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Sacrifices remembered

Blossom Simmerman, center, sobs during a Friday ceremony in Coupeville honoring veterans.  - Ken George
Blossom Simmerman, center, sobs during a Friday ceremony in Coupeville honoring veterans.
— image credit: Ken George

“America will remain the land of the free only so long as it remains the home of the brave,” said Capt. Charles P. Martello, guest speaker at the Veteran’s Day Commemoration held Friday at Coupeville’s United Methodist Church.

The celebration, which took place at noon, commenced with a recitation of the Pledge of Allegiance, led by Mayor Nancy Conard. Among the 60-plus people who stood at this moment to face the flag were veterans and their spouses, as well as a number of county and city officials.

Prior to the appearance of Capt. Martello, Reverend Mary Boyd, United Methodist’s new pastor, offered an emotionally-charged Invocation. Her thanksgiving prayer, which emphasized the sacrifices veterans have made in the preservation of freedom, was delivered in a booming voice that reverberated from the church’s rafters.

Conard introduced Capt. Martello, who enlisted in the Navy in 1973 and is currently serving as Commander of Patrol & Reconnaissance, Wing 10 at NAS Whidbey Island. Martello was on the USS Theodore Roosevelt during the Gulf War, and has also worked in the Pentagon under the Secretary of Defense.

Martello, in opening his speech, offered to share with the gathering the pride that he feels when contemplating all that has been accomplished by this country’s veterans.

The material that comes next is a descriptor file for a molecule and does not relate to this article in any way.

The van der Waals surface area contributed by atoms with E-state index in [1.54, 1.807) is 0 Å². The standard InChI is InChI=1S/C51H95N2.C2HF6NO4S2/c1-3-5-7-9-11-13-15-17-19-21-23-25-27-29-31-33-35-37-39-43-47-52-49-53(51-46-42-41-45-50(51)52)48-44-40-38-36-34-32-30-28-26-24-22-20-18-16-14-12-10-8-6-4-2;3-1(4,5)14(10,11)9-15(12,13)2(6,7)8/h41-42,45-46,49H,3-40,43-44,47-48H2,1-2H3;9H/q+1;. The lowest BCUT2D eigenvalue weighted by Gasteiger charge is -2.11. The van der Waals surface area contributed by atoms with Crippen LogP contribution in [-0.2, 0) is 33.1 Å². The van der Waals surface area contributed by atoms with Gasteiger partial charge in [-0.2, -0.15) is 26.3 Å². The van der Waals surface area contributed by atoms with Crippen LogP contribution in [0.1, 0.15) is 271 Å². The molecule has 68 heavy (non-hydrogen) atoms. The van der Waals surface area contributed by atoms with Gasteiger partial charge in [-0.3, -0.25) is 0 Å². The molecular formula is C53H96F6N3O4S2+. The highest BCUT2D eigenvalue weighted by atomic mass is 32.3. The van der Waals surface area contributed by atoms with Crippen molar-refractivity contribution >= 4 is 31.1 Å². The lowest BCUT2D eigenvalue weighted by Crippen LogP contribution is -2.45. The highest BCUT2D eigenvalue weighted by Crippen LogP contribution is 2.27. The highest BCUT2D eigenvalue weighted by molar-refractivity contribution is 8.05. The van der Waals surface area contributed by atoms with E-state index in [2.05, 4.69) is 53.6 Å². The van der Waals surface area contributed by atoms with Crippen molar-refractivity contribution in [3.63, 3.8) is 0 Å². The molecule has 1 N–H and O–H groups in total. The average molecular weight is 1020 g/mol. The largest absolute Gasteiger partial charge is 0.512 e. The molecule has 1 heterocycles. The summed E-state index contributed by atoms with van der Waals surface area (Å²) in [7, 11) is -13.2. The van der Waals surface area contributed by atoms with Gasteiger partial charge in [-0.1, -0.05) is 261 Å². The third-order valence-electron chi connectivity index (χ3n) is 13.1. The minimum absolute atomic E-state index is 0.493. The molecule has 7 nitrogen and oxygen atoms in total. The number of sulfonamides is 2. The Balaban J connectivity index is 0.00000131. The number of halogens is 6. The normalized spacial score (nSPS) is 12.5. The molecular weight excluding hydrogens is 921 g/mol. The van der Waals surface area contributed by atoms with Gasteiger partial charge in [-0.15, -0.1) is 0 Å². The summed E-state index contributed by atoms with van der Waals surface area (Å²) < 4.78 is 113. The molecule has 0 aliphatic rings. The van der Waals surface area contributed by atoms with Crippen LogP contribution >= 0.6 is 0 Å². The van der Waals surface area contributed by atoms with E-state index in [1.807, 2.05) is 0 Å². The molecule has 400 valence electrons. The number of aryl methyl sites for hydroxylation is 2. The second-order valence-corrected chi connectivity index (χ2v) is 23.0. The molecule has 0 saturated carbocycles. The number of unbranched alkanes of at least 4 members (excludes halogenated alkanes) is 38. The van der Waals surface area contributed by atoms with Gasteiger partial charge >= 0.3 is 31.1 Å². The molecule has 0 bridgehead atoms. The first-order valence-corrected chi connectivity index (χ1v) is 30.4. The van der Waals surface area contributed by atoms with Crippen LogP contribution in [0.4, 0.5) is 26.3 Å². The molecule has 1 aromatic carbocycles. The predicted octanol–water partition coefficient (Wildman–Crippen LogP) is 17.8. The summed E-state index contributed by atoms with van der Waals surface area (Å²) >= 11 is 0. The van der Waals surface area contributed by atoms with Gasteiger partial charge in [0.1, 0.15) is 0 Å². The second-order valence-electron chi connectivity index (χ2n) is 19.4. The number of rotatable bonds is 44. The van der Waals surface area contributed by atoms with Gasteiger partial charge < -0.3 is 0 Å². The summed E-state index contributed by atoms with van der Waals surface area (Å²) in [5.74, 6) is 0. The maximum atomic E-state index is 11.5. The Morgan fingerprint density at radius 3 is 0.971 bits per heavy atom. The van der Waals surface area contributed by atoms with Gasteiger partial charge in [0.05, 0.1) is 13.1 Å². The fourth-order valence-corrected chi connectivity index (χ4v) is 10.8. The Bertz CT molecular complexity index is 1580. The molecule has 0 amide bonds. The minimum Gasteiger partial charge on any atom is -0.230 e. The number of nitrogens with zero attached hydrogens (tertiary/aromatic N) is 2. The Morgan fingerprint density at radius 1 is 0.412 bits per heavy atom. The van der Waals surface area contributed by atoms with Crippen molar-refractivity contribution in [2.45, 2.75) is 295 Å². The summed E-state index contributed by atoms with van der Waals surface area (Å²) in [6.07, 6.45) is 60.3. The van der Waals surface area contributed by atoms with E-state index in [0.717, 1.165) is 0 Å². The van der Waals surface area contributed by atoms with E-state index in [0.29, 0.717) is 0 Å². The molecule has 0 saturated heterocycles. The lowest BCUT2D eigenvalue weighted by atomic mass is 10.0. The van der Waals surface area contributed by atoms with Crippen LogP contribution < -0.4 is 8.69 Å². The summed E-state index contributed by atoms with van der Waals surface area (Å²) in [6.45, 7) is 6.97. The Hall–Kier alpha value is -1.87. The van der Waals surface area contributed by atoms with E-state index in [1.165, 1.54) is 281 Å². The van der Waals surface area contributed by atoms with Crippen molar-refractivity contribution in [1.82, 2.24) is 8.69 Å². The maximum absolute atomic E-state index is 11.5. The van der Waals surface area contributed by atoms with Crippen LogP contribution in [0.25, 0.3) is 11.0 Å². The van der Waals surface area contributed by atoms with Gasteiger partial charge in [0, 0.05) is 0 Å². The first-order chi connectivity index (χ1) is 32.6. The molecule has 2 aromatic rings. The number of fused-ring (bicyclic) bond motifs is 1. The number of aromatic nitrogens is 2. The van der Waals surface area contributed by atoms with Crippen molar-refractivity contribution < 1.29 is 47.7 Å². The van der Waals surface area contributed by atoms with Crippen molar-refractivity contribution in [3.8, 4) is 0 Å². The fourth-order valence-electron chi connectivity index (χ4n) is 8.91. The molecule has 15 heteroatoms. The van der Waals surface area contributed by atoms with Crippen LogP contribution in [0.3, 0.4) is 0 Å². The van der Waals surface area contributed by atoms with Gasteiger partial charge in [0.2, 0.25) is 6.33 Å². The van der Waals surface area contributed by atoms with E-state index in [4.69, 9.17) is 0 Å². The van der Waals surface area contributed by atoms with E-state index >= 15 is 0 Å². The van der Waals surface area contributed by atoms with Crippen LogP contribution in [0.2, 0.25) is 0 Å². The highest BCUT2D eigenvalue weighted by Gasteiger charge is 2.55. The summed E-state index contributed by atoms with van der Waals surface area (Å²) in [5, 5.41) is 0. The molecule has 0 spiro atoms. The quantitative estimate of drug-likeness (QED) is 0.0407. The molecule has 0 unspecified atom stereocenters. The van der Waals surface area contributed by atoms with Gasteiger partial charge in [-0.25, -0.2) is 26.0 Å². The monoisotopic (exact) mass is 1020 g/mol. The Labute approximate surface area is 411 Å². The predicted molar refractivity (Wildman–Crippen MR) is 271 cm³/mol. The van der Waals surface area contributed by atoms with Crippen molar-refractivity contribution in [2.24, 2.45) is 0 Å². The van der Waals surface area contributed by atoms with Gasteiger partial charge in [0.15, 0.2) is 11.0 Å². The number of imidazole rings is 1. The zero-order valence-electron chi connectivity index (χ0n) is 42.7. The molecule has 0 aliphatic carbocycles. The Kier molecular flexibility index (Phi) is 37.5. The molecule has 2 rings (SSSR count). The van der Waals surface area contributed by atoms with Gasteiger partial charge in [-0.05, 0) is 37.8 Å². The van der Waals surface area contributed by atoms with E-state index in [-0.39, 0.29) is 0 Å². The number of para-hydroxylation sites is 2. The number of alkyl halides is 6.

“We are truly a fortunate nation,” said Martello, “and must never forget the price we’ve paid for the freedom we enjoy every day.”

He went on to explain how Veterans’ Day was once called Armistice Day, which is “the only holiday that has observed a specific moment in time.” That moment was the eleventh hour of the eleventh day of the eleventh month of 1918, when troops engaged in world war laid down their arms and rejoiced in peace.

“Freedom is America’s heart,” said Martello. “Freedom can be maintained only through the eternal vigilance that has been its price. Freedom is never free.”

Here, Martello’s speech became more urgent and timely. He noted that while the U.S. is not to be considered the world’s police force, it’s important to remember in light of recent events that “problems abroad, if left unattended, will often come home to America.”

The Navy captain spoke of the attacks of Sept. 11. “All of us witnessed that our world had changed, and changed forever,” Martello said.

Perhaps the most moving moment of Martello’s speech came when he threw light upon some of the less heroic trials that veterans face. “As we remember our veterans, we must also remember there are those that need us,” he said, pointing out that among these individuals “many are homeless and in need of medical care.”

He also mentioned the ongoing crisis of MIAs. “They must always be in our thought,” Martello said.

There were many damp eyes throughout this talk. And when Martello delivered his closing words — “God bless America” — he received strong and extended applause.

Next came singing. Everyone joined in on “America,” “America the Beautiful,” “Battle Hymn of the Republic” and “God Bless America.”

The commemoration was concluded with a Benediction from Reverend Ozell Jackson of Coupeville Community Bible Church.

Veterans Day officially falls on Sunday, Nov. 11 this year. Monday will be a holiday for post offices, banks and other government offices, and schools will not be in session.

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